Snap Q1 Sales Fall 7% as Snapchat Users Tick Up to 383 Million, Stock Plummets

Snap, still wrestling with an unpredictable advertising environment, reported first-quarter 2023 revenue that slightly undershot Wall Street expectations even as Snapchat’s user growth continued upward. The company said was not providing formal guidance for revenue or adjusted earnings for the second quarter of 2023.

The Snapchat parent company’s Q1 revenue was $989 million, a decline of 7%. It posted a net loss of $329 million (versus $360 million in the year-earlier quarter), translating to an adjusted net loss of 1 cent per share.

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Shares of Snap dropped more than 19% in after-hours trading on the results. Wall Street analysts on average expected $1.01 billion in revenue and an adjusted loss of 1 cent per share, according to Refinitiv. Snap had previously told investors Q1 revenue could be down as much as 10% in the period.

Snapchat’s daily active user base rose about 8 million in the period, to an average of 383 million DAUs worldwide (up 15% from the year earlier), in line with expectations.

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“We are working to accelerate our revenue growth and we are using this opportunity to make significant improvements to our advertising platform to help drive increased return on investment for our advertising partners,” Snap CEO and co-founder Evan Spiegel said in prepared remarks.

Advertising demand in Q1 was “disrupted by the changes we made to our ad platform to drive more click-through conversions, and as advertisers adapt their measurement solutions to these new objectives,” Snap said in its Q1 shareholder letter. “While these changes are disruptive in the short term, we are optimistic that our ad platform improvements are laying the foundation for future growth.”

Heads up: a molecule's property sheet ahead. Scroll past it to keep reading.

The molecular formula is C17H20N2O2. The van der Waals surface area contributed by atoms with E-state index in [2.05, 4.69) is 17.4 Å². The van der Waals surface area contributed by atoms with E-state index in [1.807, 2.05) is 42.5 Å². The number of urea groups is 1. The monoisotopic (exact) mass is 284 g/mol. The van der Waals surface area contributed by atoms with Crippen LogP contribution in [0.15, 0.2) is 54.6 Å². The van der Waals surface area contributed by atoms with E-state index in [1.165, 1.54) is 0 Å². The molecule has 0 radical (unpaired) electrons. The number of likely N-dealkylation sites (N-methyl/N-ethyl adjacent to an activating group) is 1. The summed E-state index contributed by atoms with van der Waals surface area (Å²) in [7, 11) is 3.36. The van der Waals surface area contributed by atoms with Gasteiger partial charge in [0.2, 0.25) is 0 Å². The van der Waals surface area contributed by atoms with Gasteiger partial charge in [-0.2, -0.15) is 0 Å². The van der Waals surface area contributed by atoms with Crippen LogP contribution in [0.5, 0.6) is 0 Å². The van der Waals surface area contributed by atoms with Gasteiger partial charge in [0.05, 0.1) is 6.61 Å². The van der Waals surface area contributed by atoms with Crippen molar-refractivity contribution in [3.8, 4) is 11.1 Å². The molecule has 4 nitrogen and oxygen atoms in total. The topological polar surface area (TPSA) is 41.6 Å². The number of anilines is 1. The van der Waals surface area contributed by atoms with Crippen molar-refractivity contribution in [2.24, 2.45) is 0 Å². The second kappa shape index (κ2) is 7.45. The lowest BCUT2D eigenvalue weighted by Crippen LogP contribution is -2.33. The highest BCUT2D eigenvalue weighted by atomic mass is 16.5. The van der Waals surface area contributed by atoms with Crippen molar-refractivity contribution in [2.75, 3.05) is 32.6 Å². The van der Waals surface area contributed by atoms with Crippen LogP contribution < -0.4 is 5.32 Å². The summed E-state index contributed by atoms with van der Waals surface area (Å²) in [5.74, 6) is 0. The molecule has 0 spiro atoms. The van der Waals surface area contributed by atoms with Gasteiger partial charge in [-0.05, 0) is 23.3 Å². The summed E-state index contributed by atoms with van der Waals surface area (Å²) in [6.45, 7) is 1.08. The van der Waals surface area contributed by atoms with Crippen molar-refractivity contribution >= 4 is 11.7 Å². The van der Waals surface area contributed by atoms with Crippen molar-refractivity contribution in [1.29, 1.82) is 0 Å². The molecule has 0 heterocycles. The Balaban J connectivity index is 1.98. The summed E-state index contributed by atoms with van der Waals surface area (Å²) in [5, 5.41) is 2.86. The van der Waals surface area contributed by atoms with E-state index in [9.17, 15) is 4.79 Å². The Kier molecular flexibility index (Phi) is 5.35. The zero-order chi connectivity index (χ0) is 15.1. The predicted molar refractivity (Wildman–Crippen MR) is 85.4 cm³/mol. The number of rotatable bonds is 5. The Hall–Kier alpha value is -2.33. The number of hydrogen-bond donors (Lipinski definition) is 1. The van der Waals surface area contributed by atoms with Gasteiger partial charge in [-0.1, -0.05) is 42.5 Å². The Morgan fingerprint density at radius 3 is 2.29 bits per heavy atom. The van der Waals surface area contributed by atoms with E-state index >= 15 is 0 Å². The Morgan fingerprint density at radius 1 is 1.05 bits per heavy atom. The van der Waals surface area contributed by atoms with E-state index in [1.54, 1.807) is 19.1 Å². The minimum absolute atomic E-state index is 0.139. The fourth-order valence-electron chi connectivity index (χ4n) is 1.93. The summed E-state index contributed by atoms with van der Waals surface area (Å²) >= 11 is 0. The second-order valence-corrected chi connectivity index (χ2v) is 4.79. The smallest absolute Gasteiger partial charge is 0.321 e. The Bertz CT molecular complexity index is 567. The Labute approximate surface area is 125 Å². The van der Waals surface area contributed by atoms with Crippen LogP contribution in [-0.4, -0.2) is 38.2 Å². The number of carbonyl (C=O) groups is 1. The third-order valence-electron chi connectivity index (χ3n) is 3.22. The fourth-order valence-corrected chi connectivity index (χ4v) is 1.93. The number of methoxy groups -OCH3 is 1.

But in the near term, Snap faces ongoing issues on the revenue front. In the second quarter, the company said, “we expect to face continued disruption in demand related to the advertising platform changes initiated early in Q1. While many of our most sophisticated advertisers have already begun to navigate these changes and resume growth in their spend with us, we anticipate that it will take time for some of our advertisers to fully recover and for our models to become better tuned to their new objectives.” It added that “we have some concern that advertisers who rely on backward-looking signals, such as lift studies, may have a delayed reaction to the changes made in early Q1 that could impact their advertising spending in Q2.”

Last week at the Snap Partner Summit, the company announced that Snapchat+, the subscription service that offers exclusive, experimental and prerelease features, reached more than 3 million paying subscribers in Q1. In addition, it launched My AI, an AI-powered chatbot to all Snapchat users (after it was previously restricted to Snapchat+ customers) designed to “surface the best of Snapchat to our community” including augmented-reality Lenses and recommendations from the Snap Mapt.

In August 2022, Snap laid off 20% of its workforce, nearly 1,300 employees and ceased several initiatives, including ending its funding of virtually all Snapchat original series.

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